Mother's Day is a day of love, remembrances, gifts, and tears.
The bouquet of artificial red roses in a green plastic vase stuck in the ground behind a stone that is engraved “God’s greatest gift returned to God, my Mother” falls far short of my feelings.
Every day of my life I think of my late mother, but on the second Sunday in May the memories are magnified and the thoughts are more meaningful. I will always need her to talk to, to understand, to laugh, to counsel, to praise, and to criticize.
The person who was buried in 1958 where the red roses are today was Hazel Mae. Don’t spell it May like the month, she would say with a laugh. Hazel Mae grew up with four sisters and one brother and her parents Burton and Mary Perkins on a farm in Rome Township, Lenawee County. Grandma said she was named Hazel after a neighbor remarked that she had beautiful hazel brown eyes.
Hazel Mae was valedictorian at Clayton High School, an eighth grade country school teacher, a graduate of Brown’s Business School in Adrian, Lenawee County Probate Court secretary, typist for books in the Smithsonian Institute, a single parent, energetic landlady, and the best mother in the world.
That, of course, is only skimming the surface of the remarkable woman who supported me most of the time, but stood strong if she thought I was wrong. One of her wishes was that I would become as gentle and kind as her sister Alice, my namesake. Alice, a country schoolteacher, died young of typhoid fever contracted from well water at a farm where she was boarding. It was the greatest tragedy in mother’s life and I often was reminded of Alice’s sweet temperament when I misbehaved.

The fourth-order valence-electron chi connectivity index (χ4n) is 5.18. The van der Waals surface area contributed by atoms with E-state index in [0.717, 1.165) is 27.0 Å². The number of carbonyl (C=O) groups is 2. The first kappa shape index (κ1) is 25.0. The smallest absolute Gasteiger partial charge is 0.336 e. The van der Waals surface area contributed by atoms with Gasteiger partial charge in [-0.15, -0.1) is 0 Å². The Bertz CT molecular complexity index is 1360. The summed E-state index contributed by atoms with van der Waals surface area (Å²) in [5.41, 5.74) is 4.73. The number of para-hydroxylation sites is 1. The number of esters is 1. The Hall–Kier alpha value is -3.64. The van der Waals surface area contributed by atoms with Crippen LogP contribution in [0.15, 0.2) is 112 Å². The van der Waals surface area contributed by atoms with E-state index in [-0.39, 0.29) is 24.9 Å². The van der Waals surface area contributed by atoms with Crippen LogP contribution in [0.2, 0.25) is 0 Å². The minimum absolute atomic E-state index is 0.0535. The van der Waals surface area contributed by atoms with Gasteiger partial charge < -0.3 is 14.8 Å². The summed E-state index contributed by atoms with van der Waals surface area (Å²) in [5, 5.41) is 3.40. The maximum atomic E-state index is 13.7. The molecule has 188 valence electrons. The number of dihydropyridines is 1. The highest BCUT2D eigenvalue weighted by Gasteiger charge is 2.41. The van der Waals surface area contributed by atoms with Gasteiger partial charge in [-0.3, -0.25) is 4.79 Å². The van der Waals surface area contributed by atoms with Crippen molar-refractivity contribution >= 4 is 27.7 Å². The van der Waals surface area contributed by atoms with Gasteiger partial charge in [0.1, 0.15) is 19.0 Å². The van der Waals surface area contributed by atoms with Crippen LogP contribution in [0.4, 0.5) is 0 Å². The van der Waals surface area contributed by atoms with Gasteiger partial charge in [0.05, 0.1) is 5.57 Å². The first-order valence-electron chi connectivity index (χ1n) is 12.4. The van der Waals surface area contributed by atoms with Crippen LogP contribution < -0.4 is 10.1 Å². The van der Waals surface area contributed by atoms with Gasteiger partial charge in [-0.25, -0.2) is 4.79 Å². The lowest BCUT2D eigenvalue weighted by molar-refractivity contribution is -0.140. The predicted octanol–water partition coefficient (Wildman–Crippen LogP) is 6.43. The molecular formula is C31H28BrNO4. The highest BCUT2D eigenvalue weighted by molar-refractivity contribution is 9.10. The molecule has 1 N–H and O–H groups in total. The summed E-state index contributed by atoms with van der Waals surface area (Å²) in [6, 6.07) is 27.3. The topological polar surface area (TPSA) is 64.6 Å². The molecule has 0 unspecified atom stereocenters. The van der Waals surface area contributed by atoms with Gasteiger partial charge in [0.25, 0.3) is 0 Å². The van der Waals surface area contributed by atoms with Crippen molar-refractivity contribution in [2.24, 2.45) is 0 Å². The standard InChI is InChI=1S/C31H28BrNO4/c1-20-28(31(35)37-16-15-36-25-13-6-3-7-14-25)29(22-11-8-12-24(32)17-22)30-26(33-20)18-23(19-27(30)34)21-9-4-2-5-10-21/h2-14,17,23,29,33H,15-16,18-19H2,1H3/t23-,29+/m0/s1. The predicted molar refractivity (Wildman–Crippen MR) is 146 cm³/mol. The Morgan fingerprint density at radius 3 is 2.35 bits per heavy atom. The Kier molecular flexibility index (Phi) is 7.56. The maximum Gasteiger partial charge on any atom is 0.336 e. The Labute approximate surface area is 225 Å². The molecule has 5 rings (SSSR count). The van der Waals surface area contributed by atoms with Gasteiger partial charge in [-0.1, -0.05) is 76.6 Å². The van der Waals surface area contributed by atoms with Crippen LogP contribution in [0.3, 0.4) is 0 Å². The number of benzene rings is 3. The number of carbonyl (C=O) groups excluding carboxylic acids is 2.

One of the first cemetery wreaths that I made in my basement floral business during high school was taken to Alice’s grave. The wreath and centerpiece enterprise gave me enough money to buy clothes. It was tedious work that involved soaking moss in tubs of water, squeezing it out, packing it in the wreath ring, wrapping and tying florist paper around it, and then decorating it with ribbons, cones, and berries.
It was a lot of work for something that sold for $2. I am sure I missed a lot of high school parties because of my wreath business. But mother was always with me down in that dreary basement as the wreaths were turned out. During the war when I was making wreaths for the graves of returned veterans she suggested — insisted? — that I paint the pine cones red, white, and blue.
Being an only child raised by a single mother long before divorce was common was a lifestyle far different from that of my school friends with both parents and brothers and sisters. But, with a houseful of tenants, we were never lonely and I never felt deprived. For income mother rented rooms and small apartments to a rare and wonderful cross-section of people who were my friends whether they stayed a week or for several months.
Many choice “back home” memories were at the same oak drop leaf kitchen table I eat on every day.
Even though there were daily work lists, she insisted that we eat supper together. She used her teaching skills to conduct spelling bees and homework help. She also taught me shorthand in case I became a reporter. Often our meal was meat and vegetables that had been cooking all day in kettles on top of soapstones in a galvanized chest. It was the original slow cooker.
A month after I came to Toledo to work for The Blade, mother came to see me in the small hotel on Erie Street where I had a room. I was ready for the visit. My bags were packed and I told her I wanted to go home. I couldn’t do the work and I was homesick.
Her response was an emphatic “No, Mary. You’ll be all right. Give it time.” I always did what mother said.
Mary Alice Powell is a retired Blade food editor.
Contact her at: email@example.com
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